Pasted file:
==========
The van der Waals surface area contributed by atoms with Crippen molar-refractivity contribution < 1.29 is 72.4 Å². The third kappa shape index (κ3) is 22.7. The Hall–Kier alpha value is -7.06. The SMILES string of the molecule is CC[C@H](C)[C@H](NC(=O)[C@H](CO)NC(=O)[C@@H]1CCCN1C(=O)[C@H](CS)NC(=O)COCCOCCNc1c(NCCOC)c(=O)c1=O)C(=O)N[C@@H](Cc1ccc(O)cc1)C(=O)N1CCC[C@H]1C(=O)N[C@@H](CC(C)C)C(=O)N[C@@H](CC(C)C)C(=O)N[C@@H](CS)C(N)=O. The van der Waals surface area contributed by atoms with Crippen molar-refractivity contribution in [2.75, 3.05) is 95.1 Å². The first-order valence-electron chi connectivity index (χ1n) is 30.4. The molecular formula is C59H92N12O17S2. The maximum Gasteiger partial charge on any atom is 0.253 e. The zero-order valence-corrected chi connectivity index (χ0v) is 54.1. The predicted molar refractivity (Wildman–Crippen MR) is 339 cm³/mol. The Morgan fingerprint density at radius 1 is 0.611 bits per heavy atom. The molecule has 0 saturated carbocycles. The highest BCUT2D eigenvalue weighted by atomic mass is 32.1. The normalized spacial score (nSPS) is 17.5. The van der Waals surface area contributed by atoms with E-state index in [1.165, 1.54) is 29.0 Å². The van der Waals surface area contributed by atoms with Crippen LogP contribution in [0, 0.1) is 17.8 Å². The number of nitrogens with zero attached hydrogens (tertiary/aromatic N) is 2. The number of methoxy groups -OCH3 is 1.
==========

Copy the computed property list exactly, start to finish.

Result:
The van der Waals surface area contributed by atoms with Crippen molar-refractivity contribution < 1.29 is 72.4 Å². The third kappa shape index (κ3) is 22.7. The Hall–Kier alpha value is -7.06. The SMILES string of the molecule is CC[C@H](C)[C@H](NC(=O)[C@H](CO)NC(=O)[C@@H]1CCCN1C(=O)[C@H](CS)NC(=O)COCCOCCNc1c(NCCOC)c(=O)c1=O)C(=O)N[C@@H](Cc1ccc(O)cc1)C(=O)N1CCC[C@H]1C(=O)N[C@@H](CC(C)C)C(=O)N[C@@H](CC(C)C)C(=O)N[C@@H](CS)C(N)=O. The van der Waals surface area contributed by atoms with Crippen molar-refractivity contribution in [2.75, 3.05) is 95.1 Å². The first-order valence-electron chi connectivity index (χ1n) is 30.4. The molecular formula is C59H92N12O17S2. The maximum Gasteiger partial charge on any atom is 0.253 e. The zero-order valence-corrected chi connectivity index (χ0v) is 54.1. The predicted molar refractivity (Wildman–Crippen MR) is 339 cm³/mol. The Morgan fingerprint density at radius 1 is 0.611 bits per heavy atom. The molecule has 0 saturated carbocycles. The highest BCUT2D eigenvalue weighted by atomic mass is 32.1. The normalized spacial score (nSPS) is 17.5. The van der Waals surface area contributed by atoms with E-state index in [1.165, 1.54) is 29.0 Å². The van der Waals surface area contributed by atoms with Crippen LogP contribution in [0, 0.1) is 17.8 Å². The number of nitrogens with zero attached hydrogens (tertiary/aromatic N) is 2. The number of methoxy groups -OCH3 is 1.